Sports are a multi-billion dollar industry comprised of athletes, coaches, trainers and business men and women. These people, athletes more often than the rest, are role models for society. They live in the spotlight whether they like it or not and receive a variety of criticisms, especially when they make mistakes in either their professional or personal life. Mistakes punctuate the sports pages – some seemingly more forgivable than others.
How can forgiveness be better utilized in the sports?
SCI Advisory Board member, James E. McGuire, Esq. recently wrote about how the act of forgiveness can be effective in mediation, but it must start with an apology from the one that made the mistake.
“Apology is an important part of the mediation process in helping parties deal with conflict and resolve disputes,” wrote McGuire.
He notes that forgiveness is not meant to forget what happened and it doesn’t always lead to reconciliation. McGuire presents the question, then why forgive anyone for anything? His own response is simple but impactful. “To be happy,” McGuire said.
Due to the spotlight that many athletes are engulfed in when they do make a mistake media, fans and hecklers add additional pressure. Mistakes made can lead to additional stress for athletes and can take a toll on individual athletic performance as well as team performance.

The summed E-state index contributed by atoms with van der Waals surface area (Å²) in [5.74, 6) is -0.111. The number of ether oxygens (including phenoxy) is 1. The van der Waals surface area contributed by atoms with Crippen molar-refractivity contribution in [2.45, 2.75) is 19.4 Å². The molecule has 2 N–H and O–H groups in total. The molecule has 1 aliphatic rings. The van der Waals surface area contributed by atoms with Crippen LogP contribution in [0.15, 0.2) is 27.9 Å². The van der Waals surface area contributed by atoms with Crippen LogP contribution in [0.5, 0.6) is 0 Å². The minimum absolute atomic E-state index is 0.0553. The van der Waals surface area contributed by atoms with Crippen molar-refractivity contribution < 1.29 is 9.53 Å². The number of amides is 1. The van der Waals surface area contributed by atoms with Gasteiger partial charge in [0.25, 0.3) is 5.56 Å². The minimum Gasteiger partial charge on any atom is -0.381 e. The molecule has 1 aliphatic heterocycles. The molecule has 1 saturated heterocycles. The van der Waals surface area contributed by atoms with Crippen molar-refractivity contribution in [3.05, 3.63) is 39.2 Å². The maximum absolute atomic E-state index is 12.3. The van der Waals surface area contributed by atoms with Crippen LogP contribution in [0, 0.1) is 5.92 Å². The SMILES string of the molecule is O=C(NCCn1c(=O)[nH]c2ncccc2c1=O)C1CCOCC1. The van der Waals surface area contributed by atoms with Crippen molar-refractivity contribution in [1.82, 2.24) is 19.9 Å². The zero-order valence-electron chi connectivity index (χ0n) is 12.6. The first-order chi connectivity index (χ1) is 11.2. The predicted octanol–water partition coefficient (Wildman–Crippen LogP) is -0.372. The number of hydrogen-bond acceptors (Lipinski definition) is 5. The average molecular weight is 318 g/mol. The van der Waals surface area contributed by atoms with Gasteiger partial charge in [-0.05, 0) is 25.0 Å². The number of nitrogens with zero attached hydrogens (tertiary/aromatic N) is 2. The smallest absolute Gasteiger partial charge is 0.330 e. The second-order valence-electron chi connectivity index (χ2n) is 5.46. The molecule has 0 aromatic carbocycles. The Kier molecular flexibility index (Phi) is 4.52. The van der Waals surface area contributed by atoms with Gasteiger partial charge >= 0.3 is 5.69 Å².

The act of forgiving refers to acknowledging what happened and understanding where wrongs were committed. Then one can reflect and eventually learn from those mistakes in order self improvement. It can be beneficial for athletes because forgiveness can relieve stress and provide much needed support.
Asking for forgiveness, allowing others to forgive us and most importantly forgiving ourselves is vital in the process to achieve success. So how can forgiveness be beneficial for athletes like Josh Hamilton, Ray Rice and Richie Incognito?
Mayo Clinic On Forgiveness
According to research at the Mayo Clinic, letting go of grudges and forgiving can make way for happiness, health and peace. Forgiveness can lead to:
Greater spiritual and psychological well-being
Less anxiety, stress and hostility
Lower blood pressure
Fewer symptoms of depression
Stronger immune system
Improved heart health
Not only can athletes benefit from forgiving others’ mistakes and their own mistakes, but fans can also reap the benefits. Fans have the power to forgive and allow athletes a second, just as many of them have been given second chances in their respective professional or personal lives.
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